© 2012 Fourtoes OpalsDuo

Opalotypes…. maybe

Well these two arrived today as promised. A little something different from the usual tintypes and ambrotypes. These, I think, are opalotypes and are whole plate in size. If you know different then let me know.

“Opalotype or opaltype is an early technique of photography. Opalotypes were printed on sheets of opaque, translucent white glass; early opalotypes were sometimes hand-tinted with colors to enhance their effect. The basic opalotype technique, involving wet collodion and silver gelatin, was patented in 1857 by Glover and Bold of Liverpool. Opalotypes exploited two basic techniques, using either the transfer of a carbon print onto glass, or the exposure of light-sensitive emulsion on the glass surface to the negative. Opalotype photography, never common, was practiced in various forms until it waned and disappeared in the 1930s. “Milk glass positive” is another alternative term for an opalotype.” – from Wikipedia

They are well glued down to their backboard and frame so I’ll not be taking these apart for a closer look. Here are a couple of raking light shots so you can see the over painted surface.



I wouldn’t normally of bought these, as they tend to fetch a lot of money at auction than I would usually be willing to pay, but these had been listed on Feepay incorrectly so I got them real good price. And I do like a bargain….



  1. Peter
    Posted August 28, 2012 at 8:23 PM | #

    Wow, those are stunning. Why aren’t people making these today?!

  2. Posted August 28, 2012 at 9:01 PM | #

    Hi Peter, I know what you mean, would be great to try some of these, I’ve been looking into collodion lifts etc.
    Hope you are well,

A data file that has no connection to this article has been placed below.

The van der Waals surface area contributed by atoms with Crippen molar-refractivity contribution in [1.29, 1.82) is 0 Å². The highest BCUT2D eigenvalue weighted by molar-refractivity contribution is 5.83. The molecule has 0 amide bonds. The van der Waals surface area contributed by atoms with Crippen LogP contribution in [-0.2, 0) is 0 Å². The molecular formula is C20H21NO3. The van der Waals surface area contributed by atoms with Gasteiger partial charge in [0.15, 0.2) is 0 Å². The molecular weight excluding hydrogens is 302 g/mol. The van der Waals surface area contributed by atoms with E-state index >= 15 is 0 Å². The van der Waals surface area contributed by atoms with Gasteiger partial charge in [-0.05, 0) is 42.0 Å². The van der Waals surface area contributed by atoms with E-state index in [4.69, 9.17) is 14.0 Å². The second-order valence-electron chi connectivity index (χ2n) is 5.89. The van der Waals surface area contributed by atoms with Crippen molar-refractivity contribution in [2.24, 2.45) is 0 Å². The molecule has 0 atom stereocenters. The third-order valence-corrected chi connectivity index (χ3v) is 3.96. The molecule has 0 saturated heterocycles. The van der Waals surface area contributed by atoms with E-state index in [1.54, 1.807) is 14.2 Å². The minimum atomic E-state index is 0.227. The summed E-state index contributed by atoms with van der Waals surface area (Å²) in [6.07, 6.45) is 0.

3. Tricia
    Posted August 28, 2012 at 9:07 PM | #

    These are quite lovely, and the frames look beautiful. Are they some sort of metal? I love the idea of this process being done on milky glass, and the hand painting is amazing ….how old would the be?
    Whatever, they are super, and so glad you got a bargain, too !!

  4. Posted August 28, 2012 at 9:10 PM | #

    Hi Trish,

    The frames are made from a blue-sh velvet? There is a new card backing which is well glued, I’m half tempted to take these apart to take a good look at them. As for age…. no older than 150 years.

    good to hear from ya,


  5. Posted August 30, 2012 at 4:03 PM | #

    Hi Fourtoes
    These look like typical Opalotypes, very nice too! They could have been made between 1860 and 1930 roughly, but in practice there was a brief vogue and the great majority date from 1890-1900. The velvet frames suit that date too. If they aren’t tarnished, they are probably carbon prints transferred to the surface of opal glass (there were also silver-gelatin ones). They were upmarket at the time, and tend to survive the years particularly well.

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